published by W.W. Norton & Co. 1998

The great city of New York, arguably the most exciting city in the world, owes its rich texture to the many waves of immigration that have made up its population. Today, nearly two hundred nationalities call New York's five boroughs home. In the seventeenth century, the Dutch and English were the first to join Native Americans on the island that became known as Manhattan. At the beginning of the nineteenth century, the Irish and Germans arrived in considerable numbers.

At the end of the nineteenth century a tidal wave of Eastern European Jews and Italians landed, and early in the twentieth century, African-Americans migrated to the city from the South. Since the end of World War II, people from all around the world have gravitated to New York, particularly Asians and Latinos

Although most New Yorkers view their city's history as layers of ethnicity, this incredible story has never been told as such. Here we have a monumental document, illuminated with over 800 prints, paintings, and photographs as well as countless firsthand accounts from letters, newspapers, and books that give immediacy to the immigrant experience.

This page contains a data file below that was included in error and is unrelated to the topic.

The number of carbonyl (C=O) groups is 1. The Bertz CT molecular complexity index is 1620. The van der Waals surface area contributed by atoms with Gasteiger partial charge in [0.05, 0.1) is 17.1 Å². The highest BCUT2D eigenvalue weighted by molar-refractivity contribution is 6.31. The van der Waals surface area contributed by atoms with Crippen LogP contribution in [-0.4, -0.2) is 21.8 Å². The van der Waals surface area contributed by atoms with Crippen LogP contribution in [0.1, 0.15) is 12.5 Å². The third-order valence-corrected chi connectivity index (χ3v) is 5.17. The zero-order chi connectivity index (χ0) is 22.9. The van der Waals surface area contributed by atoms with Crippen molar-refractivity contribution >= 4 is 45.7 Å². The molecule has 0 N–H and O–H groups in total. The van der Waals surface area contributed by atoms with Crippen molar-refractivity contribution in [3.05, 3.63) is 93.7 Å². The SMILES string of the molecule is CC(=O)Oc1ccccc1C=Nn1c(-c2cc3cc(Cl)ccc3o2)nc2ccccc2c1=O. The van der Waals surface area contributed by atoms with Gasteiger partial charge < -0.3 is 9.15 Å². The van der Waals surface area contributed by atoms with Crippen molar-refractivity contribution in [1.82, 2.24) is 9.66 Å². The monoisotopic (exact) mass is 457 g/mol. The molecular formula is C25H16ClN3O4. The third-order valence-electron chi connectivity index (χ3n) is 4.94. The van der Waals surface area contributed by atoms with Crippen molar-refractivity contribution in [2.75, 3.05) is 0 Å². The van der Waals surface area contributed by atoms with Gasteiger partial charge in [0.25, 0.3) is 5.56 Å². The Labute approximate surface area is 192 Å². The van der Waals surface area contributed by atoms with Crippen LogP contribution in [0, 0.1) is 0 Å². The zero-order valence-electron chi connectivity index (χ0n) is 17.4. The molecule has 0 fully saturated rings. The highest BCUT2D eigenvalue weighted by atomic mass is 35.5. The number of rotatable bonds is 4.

This is everyone's story, from the rich to the poor. Bankers, pushcart operators, jazz musicians, and taxi drivers - they're all here. New York has known almost every movement, political and otherwise. Women's liberation, gay liberation, antiwar protests, and race riots - all are chronicled in this grand panorama of the last four centuries. If there is a lesson to be learned from New York, it is that a great city can be one of accommodation. People from incredibly different backgrounds, with different languages, education, and religious beliefs have for the most part managed to live together. In these pages we see and read how it happened.